Trump would not be the first Confederate to be barred from the presidency under the 14th Amendment

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The Colorado Supreme Court’s decision last week that former President Donald Trump is unable to pursue federal office under the requirements of the 14th Amendment is a practically unusual occurrence.

Nearly.

Former elected officials who engaged in “insurrection or rebellion against” the federal government are barred from taking office by Section 3 of that constitutional amendment, established in the aftermath of the Civil War. It is plainly a clause intended to prevent former Confederates from returning to Congress after the war, but the Colorado Supreme Court has concluded that Trump’s conduct in sparking the January 6, 2021, riot at the United States Capitol fulfills the amendment’s ambiguous qualifications. Maine Secretary of State Shanna Bellows declared on Thursday that Trump’s name will be removed from the state’s primary ballot because he is ineligible for office under the requirements of the 14th Amendment.


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Trump is only the second individual to be deemed ineligible for federal office because of that law since Reconstruction ended.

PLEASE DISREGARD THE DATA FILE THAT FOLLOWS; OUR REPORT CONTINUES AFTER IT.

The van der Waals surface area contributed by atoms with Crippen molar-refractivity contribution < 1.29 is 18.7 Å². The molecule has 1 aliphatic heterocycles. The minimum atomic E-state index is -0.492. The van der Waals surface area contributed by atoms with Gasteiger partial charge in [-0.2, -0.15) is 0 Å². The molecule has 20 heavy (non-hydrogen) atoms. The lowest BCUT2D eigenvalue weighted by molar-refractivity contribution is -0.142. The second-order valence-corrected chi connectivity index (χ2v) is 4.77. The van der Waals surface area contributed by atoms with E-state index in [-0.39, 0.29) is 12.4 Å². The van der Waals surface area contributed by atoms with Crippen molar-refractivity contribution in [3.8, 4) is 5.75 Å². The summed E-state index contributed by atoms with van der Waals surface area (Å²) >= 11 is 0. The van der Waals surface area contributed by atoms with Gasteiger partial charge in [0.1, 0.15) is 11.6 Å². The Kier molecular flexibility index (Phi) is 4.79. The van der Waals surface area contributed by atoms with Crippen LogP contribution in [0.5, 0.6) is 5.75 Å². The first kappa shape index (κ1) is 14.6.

The first is Victor Berger, who is arguably better remembered as the first Socialist elected to Congress.

Berger was born in Austria and moved to America as a young man. He was elected to Congress in 1910 to represent Milwaukee, Wisconsin, and served a single two-year term. Berger remained engaged in left-wing politics after his defeat in 1912, and he opposed America’s participation into World War I. He was convicted (along with many other Socialist organizers) of violating the 1917 Espionage Act, which essentially criminalized any criticism of the war effort, in 1918.

Berger was officially found guilty of 26 “disloyal acts” in connection with a series of editorials published by the Milwaukee Leader, a paper Berger helped run, opposing America’s engagement in the war.

Despite, or possibly because of, his conviction, Berger was re-elected to Congress in 1918. His campaign urged the country to preserve free speech and press freedom, and he continued to advocate for “early, general, lasting, and democratic peace.” (Of course, he also pushed for a number of traditionally horrible Socialist ideals, such as industry nationalization.)

This is where Section 3 of the 14th Amendment comes into play. When Berger arrived at work in January 1919, Congress refused to seat him on the grounds that his Espionage Act conviction amounted to mutiny against the government. The result was 311-1, with a Wisconsin Republican casting the lone opposing vote.

In December 1919, a special election was called to fill the still-vacant seat, and Berger won again, this time with more votes than the previous year. A majority of Congress once again decided to prevent Berger from taking his position.

There was one more twist in store, as well as a final piece of trivia: Kenesaw Mountain Landis was the US district judge who presided over Berger’s Espionage Act trial.